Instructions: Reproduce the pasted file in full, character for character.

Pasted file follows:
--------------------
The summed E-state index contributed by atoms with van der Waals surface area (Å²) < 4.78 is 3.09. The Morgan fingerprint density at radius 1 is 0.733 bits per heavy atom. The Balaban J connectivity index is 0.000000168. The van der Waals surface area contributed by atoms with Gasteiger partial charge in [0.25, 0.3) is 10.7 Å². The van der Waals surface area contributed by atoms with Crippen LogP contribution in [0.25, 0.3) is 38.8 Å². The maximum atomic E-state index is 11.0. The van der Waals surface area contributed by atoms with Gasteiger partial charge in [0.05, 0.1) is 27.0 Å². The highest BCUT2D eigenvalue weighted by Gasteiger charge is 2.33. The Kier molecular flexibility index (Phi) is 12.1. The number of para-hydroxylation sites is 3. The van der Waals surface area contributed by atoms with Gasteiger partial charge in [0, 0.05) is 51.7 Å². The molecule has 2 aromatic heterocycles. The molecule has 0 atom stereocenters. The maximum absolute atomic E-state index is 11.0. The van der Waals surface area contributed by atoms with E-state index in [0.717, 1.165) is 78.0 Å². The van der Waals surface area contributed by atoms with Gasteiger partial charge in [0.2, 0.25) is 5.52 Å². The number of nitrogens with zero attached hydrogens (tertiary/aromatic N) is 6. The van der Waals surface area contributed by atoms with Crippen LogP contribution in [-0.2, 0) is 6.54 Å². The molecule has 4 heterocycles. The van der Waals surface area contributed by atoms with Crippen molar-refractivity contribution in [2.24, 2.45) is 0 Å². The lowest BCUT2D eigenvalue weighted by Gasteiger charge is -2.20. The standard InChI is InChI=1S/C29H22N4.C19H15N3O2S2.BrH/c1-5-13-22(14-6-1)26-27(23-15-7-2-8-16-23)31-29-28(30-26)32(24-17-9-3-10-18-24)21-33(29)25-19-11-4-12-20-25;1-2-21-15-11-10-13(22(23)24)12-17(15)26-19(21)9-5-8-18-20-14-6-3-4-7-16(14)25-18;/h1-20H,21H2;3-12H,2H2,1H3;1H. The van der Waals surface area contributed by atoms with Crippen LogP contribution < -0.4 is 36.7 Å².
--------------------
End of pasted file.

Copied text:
The summed E-state index contributed by atoms with van der Waals surface area (Å²) < 4.78 is 3.09. The Morgan fingerprint density at radius 1 is 0.733 bits per heavy atom. The Balaban J connectivity index is 0.000000168. The van der Waals surface area contributed by atoms with Gasteiger partial charge in [0.25, 0.3) is 10.7 Å². The van der Waals surface area contributed by atoms with Crippen LogP contribution in [0.25, 0.3) is 38.8 Å². The maximum atomic E-state index is 11.0. The van der Waals surface area contributed by atoms with Gasteiger partial charge in [0.05, 0.1) is 27.0 Å². The highest BCUT2D eigenvalue weighted by Gasteiger charge is 2.33. The Kier molecular flexibility index (Phi) is 12.1. The number of para-hydroxylation sites is 3. The van der Waals surface area contributed by atoms with Gasteiger partial charge in [0, 0.05) is 51.7 Å². The molecule has 2 aromatic heterocycles. The molecule has 0 atom stereocenters. The maximum absolute atomic E-state index is 11.0. The van der Waals surface area contributed by atoms with E-state index in [0.717, 1.165) is 78.0 Å². The van der Waals surface area contributed by atoms with Gasteiger partial charge in [0.2, 0.25) is 5.52 Å². The number of nitrogens with zero attached hydrogens (tertiary/aromatic N) is 6. The van der Waals surface area contributed by atoms with Crippen LogP contribution in [-0.2, 0) is 6.54 Å². The molecule has 4 heterocycles. The van der Waals surface area contributed by atoms with Crippen molar-refractivity contribution in [2.24, 2.45) is 0 Å². The lowest BCUT2D eigenvalue weighted by Gasteiger charge is -2.20. The standard InChI is InChI=1S/C29H22N4.C19H15N3O2S2.BrH/c1-5-13-22(14-6-1)26-27(23-15-7-2-8-16-23)31-29-28(30-26)32(24-17-9-3-10-18-24)21-33(29)25-19-11-4-12-20-25;1-2-21-15-11-10-13(22(23)24)12-17(15)26-19(21)9-5-8-18-20-14-6-3-4-7-16(14)25-18;/h1-20H,21H2;3-12H,2H2,1H3;1H. The van der Waals surface area contributed by atoms with Crippen LogP contribution < -0.4 is 36.7 Å².